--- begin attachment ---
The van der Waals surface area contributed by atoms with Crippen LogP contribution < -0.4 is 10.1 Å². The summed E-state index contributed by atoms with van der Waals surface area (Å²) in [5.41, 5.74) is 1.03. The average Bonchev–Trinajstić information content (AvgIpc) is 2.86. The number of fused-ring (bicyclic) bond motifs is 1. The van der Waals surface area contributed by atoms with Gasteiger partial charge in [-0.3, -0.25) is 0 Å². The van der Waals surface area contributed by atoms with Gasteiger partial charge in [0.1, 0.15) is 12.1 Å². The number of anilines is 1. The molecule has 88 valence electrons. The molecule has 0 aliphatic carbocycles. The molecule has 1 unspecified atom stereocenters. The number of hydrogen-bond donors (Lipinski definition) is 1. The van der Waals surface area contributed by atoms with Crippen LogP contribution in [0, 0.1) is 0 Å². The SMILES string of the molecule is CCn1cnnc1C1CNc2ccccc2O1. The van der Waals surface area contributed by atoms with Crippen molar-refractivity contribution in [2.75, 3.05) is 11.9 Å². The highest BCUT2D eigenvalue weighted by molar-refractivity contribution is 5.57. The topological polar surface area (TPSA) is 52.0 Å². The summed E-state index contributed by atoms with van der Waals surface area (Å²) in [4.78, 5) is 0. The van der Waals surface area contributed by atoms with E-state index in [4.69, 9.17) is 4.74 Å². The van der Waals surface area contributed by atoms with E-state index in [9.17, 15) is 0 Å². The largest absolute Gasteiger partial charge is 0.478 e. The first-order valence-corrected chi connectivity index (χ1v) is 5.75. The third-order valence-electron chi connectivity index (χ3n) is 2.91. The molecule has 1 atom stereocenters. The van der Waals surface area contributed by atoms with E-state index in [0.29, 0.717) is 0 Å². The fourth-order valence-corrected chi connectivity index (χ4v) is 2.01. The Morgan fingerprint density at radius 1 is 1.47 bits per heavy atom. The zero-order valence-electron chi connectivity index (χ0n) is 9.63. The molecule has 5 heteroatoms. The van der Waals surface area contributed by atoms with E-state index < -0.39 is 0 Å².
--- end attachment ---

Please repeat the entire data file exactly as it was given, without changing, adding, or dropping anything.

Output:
The van der Waals surface area contributed by atoms with Crippen LogP contribution < -0.4 is 10.1 Å². The summed E-state index contributed by atoms with van der Waals surface area (Å²) in [5.41, 5.74) is 1.03. The average Bonchev–Trinajstić information content (AvgIpc) is 2.86. The number of fused-ring (bicyclic) bond motifs is 1. The van der Waals surface area contributed by atoms with Gasteiger partial charge in [-0.3, -0.25) is 0 Å². The van der Waals surface area contributed by atoms with Gasteiger partial charge in [0.1, 0.15) is 12.1 Å². The number of anilines is 1. The molecule has 88 valence electrons. The molecule has 0 aliphatic carbocycles. The molecule has 1 unspecified atom stereocenters. The number of hydrogen-bond donors (Lipinski definition) is 1. The van der Waals surface area contributed by atoms with Crippen LogP contribution in [0, 0.1) is 0 Å². The SMILES string of the molecule is CCn1cnnc1C1CNc2ccccc2O1. The van der Waals surface area contributed by atoms with Crippen molar-refractivity contribution in [2.75, 3.05) is 11.9 Å². The highest BCUT2D eigenvalue weighted by molar-refractivity contribution is 5.57. The topological polar surface area (TPSA) is 52.0 Å². The summed E-state index contributed by atoms with van der Waals surface area (Å²) in [4.78, 5) is 0. The van der Waals surface area contributed by atoms with E-state index in [4.69, 9.17) is 4.74 Å². The van der Waals surface area contributed by atoms with E-state index in [9.17, 15) is 0 Å². The largest absolute Gasteiger partial charge is 0.478 e. The first-order valence-corrected chi connectivity index (χ1v) is 5.75. The third-order valence-electron chi connectivity index (χ3n) is 2.91. The molecule has 1 atom stereocenters. The van der Waals surface area contributed by atoms with E-state index in [0.29, 0.717) is 0 Å². The fourth-order valence-corrected chi connectivity index (χ4v) is 2.01. The Morgan fingerprint density at radius 1 is 1.47 bits per heavy atom. The zero-order valence-electron chi connectivity index (χ0n) is 9.63. The molecule has 5 heteroatoms. The van der Waals surface area contributed by atoms with E-state index < -0.39 is 0 Å².